A positive ruling that affirms every library’s right to lend the books they own, would build a better Internet and a better society.

Thank you.

Press conference statement: Lawrence Lessig, Harvard Law

Lawrence Lessig is a professor of law at Harvard Law. Lawrence spoke at the press conference hosted by Internet Archive ahead of oral argument in Hachette v. Internet Archive.

Statement

Also available at Lessig for the Internet Archive on Medium.

We should all recognize — and celebrate—the importance of commercial publishing, for authors and creators everywhere. Commercial publishing creates the income that authors depend upon to have the freedom to create great new works. Without commercial publishing, much of the greatest that will be won’t be written.

But we must also recognize that culture needs more than commercial publishing. If the business model of commercial publishing controlled our access to our past, then much of who we were, and much of how we learned to be better, would simply disappear.

Think about the extraordinary platform that is Netflix. For a small price each month, subscribers have access to thousands of movies and television shows, far more than at any point in human history. The revenue subscribers provide in turn lets Netflix invest in new creative work. No one who knew television from the 1970s could believe that the quality of television has not improved dramatically over the last 50 years.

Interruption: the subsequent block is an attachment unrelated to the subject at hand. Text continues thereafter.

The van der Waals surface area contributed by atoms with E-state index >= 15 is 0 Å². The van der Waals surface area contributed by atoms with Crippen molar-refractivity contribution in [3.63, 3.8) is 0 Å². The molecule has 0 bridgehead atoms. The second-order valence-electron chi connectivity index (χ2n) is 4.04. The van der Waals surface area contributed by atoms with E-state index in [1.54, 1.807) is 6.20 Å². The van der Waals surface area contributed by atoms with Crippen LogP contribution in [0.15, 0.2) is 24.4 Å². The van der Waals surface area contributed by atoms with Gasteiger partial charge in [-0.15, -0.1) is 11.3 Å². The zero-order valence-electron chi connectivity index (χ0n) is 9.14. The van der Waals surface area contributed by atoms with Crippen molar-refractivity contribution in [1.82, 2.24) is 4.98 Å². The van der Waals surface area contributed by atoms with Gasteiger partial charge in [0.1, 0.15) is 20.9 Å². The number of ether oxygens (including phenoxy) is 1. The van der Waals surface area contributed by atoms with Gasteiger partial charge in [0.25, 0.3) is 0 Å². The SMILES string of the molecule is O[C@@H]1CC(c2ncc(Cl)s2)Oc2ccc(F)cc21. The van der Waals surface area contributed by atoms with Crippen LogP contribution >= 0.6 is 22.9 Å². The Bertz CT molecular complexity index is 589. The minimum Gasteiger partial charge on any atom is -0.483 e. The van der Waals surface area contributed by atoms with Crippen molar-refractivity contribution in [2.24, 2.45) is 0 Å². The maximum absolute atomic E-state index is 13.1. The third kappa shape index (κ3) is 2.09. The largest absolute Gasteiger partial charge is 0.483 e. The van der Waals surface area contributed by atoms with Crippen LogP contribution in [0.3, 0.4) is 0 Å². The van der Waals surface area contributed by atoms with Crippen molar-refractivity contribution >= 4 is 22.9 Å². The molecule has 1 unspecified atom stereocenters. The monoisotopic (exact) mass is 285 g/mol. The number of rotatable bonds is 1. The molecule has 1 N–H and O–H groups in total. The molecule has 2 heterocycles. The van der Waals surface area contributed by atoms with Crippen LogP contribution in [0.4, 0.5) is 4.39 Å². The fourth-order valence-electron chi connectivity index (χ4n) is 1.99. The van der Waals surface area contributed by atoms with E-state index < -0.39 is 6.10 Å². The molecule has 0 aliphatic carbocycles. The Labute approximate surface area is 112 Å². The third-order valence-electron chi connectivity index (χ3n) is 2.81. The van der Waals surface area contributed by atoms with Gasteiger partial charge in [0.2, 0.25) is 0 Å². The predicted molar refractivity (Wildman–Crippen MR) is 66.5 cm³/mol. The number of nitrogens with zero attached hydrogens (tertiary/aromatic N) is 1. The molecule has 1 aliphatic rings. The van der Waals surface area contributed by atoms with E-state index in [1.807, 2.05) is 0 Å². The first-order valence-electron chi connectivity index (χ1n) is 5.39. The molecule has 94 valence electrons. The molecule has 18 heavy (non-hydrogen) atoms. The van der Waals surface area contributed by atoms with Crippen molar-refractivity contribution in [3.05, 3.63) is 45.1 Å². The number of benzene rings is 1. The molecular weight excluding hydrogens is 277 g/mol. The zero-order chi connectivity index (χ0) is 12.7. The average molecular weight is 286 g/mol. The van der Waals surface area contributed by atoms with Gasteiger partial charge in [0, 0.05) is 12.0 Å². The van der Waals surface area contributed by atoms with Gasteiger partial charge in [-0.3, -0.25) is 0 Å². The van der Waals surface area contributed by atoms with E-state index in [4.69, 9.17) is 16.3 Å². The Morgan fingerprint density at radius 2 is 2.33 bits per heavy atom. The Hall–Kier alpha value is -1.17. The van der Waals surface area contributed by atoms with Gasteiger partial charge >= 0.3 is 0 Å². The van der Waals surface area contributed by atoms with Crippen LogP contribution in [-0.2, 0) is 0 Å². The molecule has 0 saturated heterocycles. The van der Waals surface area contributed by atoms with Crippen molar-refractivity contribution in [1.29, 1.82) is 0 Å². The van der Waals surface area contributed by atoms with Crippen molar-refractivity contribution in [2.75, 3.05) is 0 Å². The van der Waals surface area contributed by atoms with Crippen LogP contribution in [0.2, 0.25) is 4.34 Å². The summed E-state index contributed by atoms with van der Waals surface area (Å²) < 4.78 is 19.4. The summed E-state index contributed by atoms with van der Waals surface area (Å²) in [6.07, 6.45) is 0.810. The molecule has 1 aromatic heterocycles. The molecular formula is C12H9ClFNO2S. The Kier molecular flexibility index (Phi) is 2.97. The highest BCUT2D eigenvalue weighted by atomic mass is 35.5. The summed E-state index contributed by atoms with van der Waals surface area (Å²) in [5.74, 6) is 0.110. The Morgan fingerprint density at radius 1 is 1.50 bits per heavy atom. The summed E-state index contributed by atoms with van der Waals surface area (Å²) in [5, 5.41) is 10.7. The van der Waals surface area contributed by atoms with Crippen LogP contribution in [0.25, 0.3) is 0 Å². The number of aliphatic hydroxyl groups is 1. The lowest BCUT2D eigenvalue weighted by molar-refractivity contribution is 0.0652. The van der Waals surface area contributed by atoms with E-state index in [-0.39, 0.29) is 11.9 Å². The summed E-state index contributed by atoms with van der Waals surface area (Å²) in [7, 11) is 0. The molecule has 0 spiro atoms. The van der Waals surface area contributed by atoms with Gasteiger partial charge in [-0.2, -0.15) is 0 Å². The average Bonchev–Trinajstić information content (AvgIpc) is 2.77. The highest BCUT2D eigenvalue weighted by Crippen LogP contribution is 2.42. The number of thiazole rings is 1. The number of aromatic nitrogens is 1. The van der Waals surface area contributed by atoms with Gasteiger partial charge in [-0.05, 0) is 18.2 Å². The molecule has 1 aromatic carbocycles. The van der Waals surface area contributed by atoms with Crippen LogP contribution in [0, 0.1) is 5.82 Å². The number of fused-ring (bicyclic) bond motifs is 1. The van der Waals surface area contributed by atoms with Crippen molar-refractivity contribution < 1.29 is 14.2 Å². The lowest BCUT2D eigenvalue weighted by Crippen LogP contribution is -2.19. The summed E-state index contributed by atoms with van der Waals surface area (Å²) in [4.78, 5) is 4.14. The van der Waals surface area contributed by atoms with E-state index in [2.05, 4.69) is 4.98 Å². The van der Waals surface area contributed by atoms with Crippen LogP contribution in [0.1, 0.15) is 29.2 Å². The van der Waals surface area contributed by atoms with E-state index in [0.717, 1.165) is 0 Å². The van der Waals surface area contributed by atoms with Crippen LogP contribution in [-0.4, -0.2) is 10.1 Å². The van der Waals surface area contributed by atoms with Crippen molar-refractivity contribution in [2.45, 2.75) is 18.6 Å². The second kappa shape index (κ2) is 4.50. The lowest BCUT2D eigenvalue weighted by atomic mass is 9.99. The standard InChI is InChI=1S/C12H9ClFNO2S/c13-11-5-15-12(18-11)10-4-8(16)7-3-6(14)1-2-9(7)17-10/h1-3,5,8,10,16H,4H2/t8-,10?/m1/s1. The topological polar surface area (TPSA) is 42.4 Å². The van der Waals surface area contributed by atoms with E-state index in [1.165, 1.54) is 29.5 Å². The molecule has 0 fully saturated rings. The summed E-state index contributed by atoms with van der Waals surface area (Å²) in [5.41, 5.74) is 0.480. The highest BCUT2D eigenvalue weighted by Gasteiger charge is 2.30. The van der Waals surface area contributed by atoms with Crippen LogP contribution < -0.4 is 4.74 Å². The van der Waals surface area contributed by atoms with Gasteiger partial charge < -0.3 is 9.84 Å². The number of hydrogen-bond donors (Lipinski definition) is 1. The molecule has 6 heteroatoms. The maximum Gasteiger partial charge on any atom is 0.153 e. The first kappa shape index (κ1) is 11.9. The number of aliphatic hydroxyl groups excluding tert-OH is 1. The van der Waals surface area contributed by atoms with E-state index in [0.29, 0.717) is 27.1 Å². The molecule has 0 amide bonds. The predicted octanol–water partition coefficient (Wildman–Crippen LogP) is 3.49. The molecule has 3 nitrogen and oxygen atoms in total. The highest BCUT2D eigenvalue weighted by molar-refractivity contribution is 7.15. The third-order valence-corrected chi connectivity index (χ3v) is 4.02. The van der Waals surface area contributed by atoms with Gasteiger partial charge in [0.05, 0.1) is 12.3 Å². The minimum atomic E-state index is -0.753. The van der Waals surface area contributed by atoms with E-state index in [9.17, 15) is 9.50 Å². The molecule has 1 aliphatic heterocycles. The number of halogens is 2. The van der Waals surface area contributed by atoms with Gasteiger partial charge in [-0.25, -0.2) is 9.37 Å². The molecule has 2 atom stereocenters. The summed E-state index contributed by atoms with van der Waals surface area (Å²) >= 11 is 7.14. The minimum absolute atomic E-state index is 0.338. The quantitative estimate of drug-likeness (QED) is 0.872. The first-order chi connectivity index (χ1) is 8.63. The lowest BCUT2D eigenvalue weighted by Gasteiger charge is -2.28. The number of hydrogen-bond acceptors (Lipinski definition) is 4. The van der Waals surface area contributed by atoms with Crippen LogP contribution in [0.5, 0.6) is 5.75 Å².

Yet Netflix’ archive is not endless. And each year, the site culls titles from its collection and removes them from its library. Netflix does this for many reasons — for example, the content could be licensed from third parties, and the term of that license has expired, or the site may see that demand for the title is meager, so bearing the costs of carrying it no longer makes sense. Regardless of the reason, the decision is an economic one for Netflix — Netflix makes available only those titles that it continues to make economic sense to make available. Such is the business model of a commercial publisher.

But culture needs a different business model. We need access to our past, not just the part of our past that continues to be commercially viable. We need libraries that assure we can see everything our parents or grandparents saw, so we can understand why they were as they were, and how they got better. Great libraries preserve access to as much as they physically can — not based on which titles continue to earn revenue. The past is just one more competitor for a commercial publisher; but for a library, the past is a gift that is to be nurtured and protected, regardless of its commercial value.

We are at a critical moment in the history of culture. The lawsuit that the Internet Archive faces will determine whether the business model of culture is the commercial model alone, or whether there will continue to be a place for libraries, and therefore, continue to be a practice of assuring as much access to our past as is possible. The particular fight in this lawsuit is important; the general fight is critical: Is the past that we have access to just the past that continues to pay? Or is the past we can have reliable access to the past that libraries strive to make available — not for profit, but for the love of culture and for the truth that that access to all of culture continues to assure.